Letter of the Week
The Undead

Evan Wright did a great job of capturing the ambivalence of marines in combat in "Dead Check in Falluja" [November 24–30]. I served seven years as an M-60 machine gunner, and his article is fair and balanced, to use a phrase.

However, I believe that he should have stated more explicitly that the marines in Falluja were especially on guard when checking dead and wounded Iraqis because of several instances of insurgents pretending to surrender, pretending to be dead, etc., and then suddenly becoming very deadly. The unit the marine rifleman belonged to had lost a marine only the day before to an Iraqi pretending to be dead.

It's a cliché that war is hell, but until someone has experienced the smoke, confusion, noise, and yes, fear of it (as Mr. Wright has), he should be careful in making snap judgments about what that marine in Falluja did.

Tom Neven
Colorado Springs, Colorado

The horror

Evan Wright's "Dead-Check in Falluja" [November 24–30] is the most powerful piece about the horror of war I have ever read. When young men and women turn 18, register with Selective Service, and become eligible voters, they should have to read and sign a copy. Those who don't truly realize the horrors will always be too quick to vote for those candidates who would lead our nation into them.

Wade Nelson
Durango, Colorado

Snuff said

Evan Wright says that the administration "has given us a war in which the airing of snuff films on national TV has become routine."

Snuff films don't just "become routine" any more than snuff articles like yours "become routine." Wright chooses to write them, and the Voice chooses to print them, in order to make money. CBS, ABC, NBC, and CNN show their snuff films for the same reason.

Wars are the same as they've always been: evil. It's snuff papers like the Voice and snuff networks like CBS that are new.

Mike Patton
Milwaukee, Wisconsin

In cold blood

I am stunned by Wright's inability to separate right from wrong. If you see people murdering children in cold blood, shouldn't you risk your petty life to stop them? Wright exposes a disgusting aspect of the American ethos: As long as it isn't me, I'm OK with it.

One can only wish Wright had experienced some friendly fire, or even better, fire from people defending their homeland. Wright demonstrates his cowardice with every pen stroke of his essay.

Brock Bevan
Washington, D.C.

Not OK

As an Oklahoman and thus a resident of a flyover red state, I felt unfairly targeted by Ward Sutton's post-election 'toon "Gap-Toothed, Missing Link Troglodytes Delighted by Presidential Election Outcome" [November 24–30]. I love Sutton Impact and read it every time there's a new one, but I think this is a rare lapse in judgment. I realize there must be a great deal of blue-state resentment toward those living in the red states, but I urge Sutton to be more careful about how he characterizes Middle America.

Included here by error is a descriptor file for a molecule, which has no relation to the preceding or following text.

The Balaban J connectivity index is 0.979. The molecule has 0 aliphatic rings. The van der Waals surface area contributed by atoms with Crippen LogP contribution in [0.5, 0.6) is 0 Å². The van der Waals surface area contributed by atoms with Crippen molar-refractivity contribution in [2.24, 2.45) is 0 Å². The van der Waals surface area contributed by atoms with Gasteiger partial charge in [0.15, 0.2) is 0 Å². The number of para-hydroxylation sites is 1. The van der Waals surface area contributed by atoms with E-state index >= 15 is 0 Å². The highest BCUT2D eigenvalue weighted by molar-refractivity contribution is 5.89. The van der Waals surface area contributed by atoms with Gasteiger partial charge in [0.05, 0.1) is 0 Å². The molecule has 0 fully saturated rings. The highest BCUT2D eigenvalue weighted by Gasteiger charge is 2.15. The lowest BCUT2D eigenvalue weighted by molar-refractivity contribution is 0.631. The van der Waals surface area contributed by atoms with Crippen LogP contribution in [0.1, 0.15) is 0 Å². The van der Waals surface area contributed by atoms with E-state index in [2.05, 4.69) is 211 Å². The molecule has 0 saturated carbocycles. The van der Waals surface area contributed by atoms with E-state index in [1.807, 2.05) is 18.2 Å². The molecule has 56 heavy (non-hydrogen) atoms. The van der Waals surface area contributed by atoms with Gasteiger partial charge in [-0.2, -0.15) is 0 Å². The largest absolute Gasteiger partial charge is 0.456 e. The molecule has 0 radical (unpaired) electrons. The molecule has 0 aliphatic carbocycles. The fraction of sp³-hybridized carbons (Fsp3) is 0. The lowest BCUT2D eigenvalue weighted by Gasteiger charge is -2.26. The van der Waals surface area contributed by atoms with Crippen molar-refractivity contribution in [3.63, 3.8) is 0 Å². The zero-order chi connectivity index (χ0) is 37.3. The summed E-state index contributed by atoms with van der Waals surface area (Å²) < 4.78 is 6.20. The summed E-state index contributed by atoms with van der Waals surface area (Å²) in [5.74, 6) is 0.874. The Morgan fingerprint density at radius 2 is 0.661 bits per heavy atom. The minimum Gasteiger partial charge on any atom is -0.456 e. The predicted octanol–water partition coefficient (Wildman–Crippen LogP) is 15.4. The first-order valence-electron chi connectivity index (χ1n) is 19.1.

Though I didn't vote with the majority of Oklahomans, our votes are just as valid as those of New Yorkers. I'm not happy about Bush's re-election either, but stereotyping isn't the way to go if liberals want more red-staters to look at things differently.

Jeff Postelwait
Stillwater, Oklahoma

Don't bother me

What's with all the letters to the Voice from right-wing assholes crowing over Bush's victory? Nearly half the country opposed him—the intelligent half—and practically the entire world was appalled by the victory of this sanctimonious, mendacious, war-mongering disaster. But yes, this time he was elected, not selected. So, letter-writing right-wing assholes, enjoy your victory. And now leave the rest of us alone.

George De Stefano
Long Island City

Black, white—and Green

I am confused by Greg Tate's article on Eminem ["White Freedom," November 17–23]. Who is to blame: pop culture, white people, or disenfranchised black people? You write as if there are no powerful black figures in the music industry. Do they have anything to say?

My greatest confusion arises out of your comments about him being the greatest rapper of all time. Maybe he is, maybe he isn't. It is not for me to decide. My question: If he really is the greatest rapper of all time, no questions asked, why is race the issue? From your writing, I sense an inability to admit the possibility that "black music" could be improved on by a white man.

Daniel Green
Walnut Creek, California

Greg Tate replies: Our music needs to be improved upon by a white man? Whoa, horsey. Sounds like somebody's racial issue, if not somebody's racial hangup, to me. Not to mention an oxymoron. But show me the white man who'll dare say he's "improved" upon the perfectly personal art (and the synapses) of a Coltrane, a Hendrix, a Wonder, a Chaka, a Fela, a Marley, a P.E., a Biggie, et al., and I'll show you a man cruising for a critical beatdown. Not to mention one who thinks music is football.

Jazz you like it

Aurora Flores's "The Day the Clave Stopped" [November 17–23] contains provocative information, but unfortunately, she has done a disservice to jazz-formatted WBGO-FM by burying the news that it has increased the amount of Latin jazz music it programs daily.

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